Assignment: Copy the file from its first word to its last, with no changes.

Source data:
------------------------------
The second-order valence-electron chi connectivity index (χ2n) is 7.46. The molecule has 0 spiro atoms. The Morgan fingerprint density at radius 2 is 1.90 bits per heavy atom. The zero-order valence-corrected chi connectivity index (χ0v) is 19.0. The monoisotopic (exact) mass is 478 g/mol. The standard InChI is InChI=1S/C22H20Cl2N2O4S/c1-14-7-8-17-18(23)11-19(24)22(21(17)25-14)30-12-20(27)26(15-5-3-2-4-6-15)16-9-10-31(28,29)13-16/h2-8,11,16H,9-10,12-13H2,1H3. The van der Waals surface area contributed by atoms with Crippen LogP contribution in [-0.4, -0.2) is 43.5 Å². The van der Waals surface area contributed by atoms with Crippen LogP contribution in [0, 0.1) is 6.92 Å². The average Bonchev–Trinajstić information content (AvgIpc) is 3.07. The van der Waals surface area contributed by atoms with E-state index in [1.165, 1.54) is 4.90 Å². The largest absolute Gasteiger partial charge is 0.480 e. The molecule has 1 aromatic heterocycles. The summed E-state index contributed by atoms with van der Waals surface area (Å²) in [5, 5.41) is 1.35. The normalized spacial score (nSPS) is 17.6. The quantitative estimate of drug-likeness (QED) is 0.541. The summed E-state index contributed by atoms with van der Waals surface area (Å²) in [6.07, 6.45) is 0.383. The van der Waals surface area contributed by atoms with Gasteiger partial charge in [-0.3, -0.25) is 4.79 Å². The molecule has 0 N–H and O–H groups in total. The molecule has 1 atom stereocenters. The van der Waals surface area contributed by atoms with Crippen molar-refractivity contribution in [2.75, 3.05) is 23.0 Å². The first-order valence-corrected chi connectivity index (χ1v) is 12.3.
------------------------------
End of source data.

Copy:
The second-order valence-electron chi connectivity index (χ2n) is 7.46. The molecule has 0 spiro atoms. The Morgan fingerprint density at radius 2 is 1.90 bits per heavy atom. The zero-order valence-corrected chi connectivity index (χ0v) is 19.0. The monoisotopic (exact) mass is 478 g/mol. The standard InChI is InChI=1S/C22H20Cl2N2O4S/c1-14-7-8-17-18(23)11-19(24)22(21(17)25-14)30-12-20(27)26(15-5-3-2-4-6-15)16-9-10-31(28,29)13-16/h2-8,11,16H,9-10,12-13H2,1H3. The van der Waals surface area contributed by atoms with Crippen LogP contribution in [-0.4, -0.2) is 43.5 Å². The van der Waals surface area contributed by atoms with Crippen LogP contribution in [0, 0.1) is 6.92 Å². The average Bonchev–Trinajstić information content (AvgIpc) is 3.07. The van der Waals surface area contributed by atoms with E-state index in [1.165, 1.54) is 4.90 Å². The largest absolute Gasteiger partial charge is 0.480 e. The molecule has 1 aromatic heterocycles. The summed E-state index contributed by atoms with van der Waals surface area (Å²) in [5, 5.41) is 1.35. The normalized spacial score (nSPS) is 17.6. The quantitative estimate of drug-likeness (QED) is 0.541. The summed E-state index contributed by atoms with van der Waals surface area (Å²) in [6.07, 6.45) is 0.383. The van der Waals surface area contributed by atoms with Gasteiger partial charge in [-0.3, -0.25) is 4.79 Å². The molecule has 0 N–H and O–H groups in total. The molecule has 1 atom stereocenters. The van der Waals surface area contributed by atoms with Crippen molar-refractivity contribution in [2.75, 3.05) is 23.0 Å². The first-order valence-corrected chi connectivity index (χ1v) is 12.3.